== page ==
Call me a misogynist

Men need to call each other out. Every time they don’t, the world gets a little worse.

I’m a man, a dad, a human struggling to make sense of the recent murders at Isla Vista and the discussion that followed summarized by the #yesallwomen hashtag. I’ll start this piece by acknowledging that I am going to make mistakes, forget stuff, and say things that are wrong. Please feel free to correct me in the comments below. I also want to recognize that I am a straight, white, cis male so I’m pretty much playing through this game on Easy Mode.

I’m scared for my daughters. Not scared in a (literally) paternalistic “I have to protect these weak creatures from an evil world” way, but scared that no amount of indignance on my or their parts is going to make much of a difference.

Let me put a few things on the table that I feel ridiculous having to say: women are in no way less than men. They are only the “weaker” sex because we’ve told them that and they believe it.1 Women are in no way inherently weaker or worse than men. On average, women may be physically smaller than men, but on average, white dudes have smaller external genitalia and that didn’t stop us taking over the world. My daughters are just as strong as your sons. That my girls have to live in a more fearful world isn’t because they are inherently weak. It’s because the world is wrong.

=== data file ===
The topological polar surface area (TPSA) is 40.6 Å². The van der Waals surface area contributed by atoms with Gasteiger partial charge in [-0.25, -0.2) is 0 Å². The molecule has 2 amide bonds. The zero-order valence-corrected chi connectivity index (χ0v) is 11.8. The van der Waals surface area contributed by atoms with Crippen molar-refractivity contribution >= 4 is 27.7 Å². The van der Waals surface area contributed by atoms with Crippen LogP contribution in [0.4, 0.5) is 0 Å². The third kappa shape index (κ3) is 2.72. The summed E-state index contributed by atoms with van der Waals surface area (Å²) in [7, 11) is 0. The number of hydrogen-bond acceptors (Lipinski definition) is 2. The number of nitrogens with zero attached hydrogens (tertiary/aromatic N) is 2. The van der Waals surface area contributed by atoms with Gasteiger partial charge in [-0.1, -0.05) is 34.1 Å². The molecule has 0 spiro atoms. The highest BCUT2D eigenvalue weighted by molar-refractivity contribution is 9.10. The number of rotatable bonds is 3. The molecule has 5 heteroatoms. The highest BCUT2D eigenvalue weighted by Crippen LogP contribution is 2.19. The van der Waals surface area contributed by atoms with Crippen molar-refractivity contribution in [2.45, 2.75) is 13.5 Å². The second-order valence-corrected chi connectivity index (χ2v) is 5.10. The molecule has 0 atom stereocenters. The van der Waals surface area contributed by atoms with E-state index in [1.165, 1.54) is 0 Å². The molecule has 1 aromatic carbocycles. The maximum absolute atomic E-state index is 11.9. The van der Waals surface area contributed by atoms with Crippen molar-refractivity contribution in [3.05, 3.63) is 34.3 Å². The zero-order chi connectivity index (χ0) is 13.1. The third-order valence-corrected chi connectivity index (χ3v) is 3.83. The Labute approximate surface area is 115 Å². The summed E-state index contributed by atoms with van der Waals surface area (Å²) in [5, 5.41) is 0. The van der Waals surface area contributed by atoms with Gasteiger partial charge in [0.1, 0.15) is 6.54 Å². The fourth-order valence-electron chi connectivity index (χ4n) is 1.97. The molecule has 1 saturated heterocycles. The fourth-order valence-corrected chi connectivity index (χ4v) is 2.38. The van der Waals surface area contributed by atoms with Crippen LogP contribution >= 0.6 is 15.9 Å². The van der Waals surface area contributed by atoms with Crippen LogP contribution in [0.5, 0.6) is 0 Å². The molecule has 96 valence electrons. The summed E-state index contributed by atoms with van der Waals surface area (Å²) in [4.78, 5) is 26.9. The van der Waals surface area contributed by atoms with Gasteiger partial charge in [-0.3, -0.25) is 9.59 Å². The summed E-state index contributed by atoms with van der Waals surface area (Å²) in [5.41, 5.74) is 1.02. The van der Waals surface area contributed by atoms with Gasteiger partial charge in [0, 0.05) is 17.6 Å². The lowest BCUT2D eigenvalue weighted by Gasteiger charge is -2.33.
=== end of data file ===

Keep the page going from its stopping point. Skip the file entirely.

So, I’m mad that a guy murdered a bunch of women because he saw them as lesser; he killed them because the narrative in his head wasn’t playing out the way he wanted. And I’m mad that way, way too many men responded with, “well he shouldn’t have murdered them.”

The first time I was called a misogynist was in high school, by one of my best friends who at the time identified as male.2 I was struggling with being a teenager, and I didn’t treat the women I “went out” with3 the best. How we learn to have relationships with people is hard. The gender(s) we are attracted to are so elusive. What do they think? How can I get them to notice me? After they notice me, what do I do? I was figuring out what relationships were, and how to be in one. I did typical teenage BS: breaking up with people for no reason, being a jerk so they’d break up with me, disappearing from my usual “spots” around the school to force the issue. Part of learning how to not be horrible to each other is to be horrible to each other.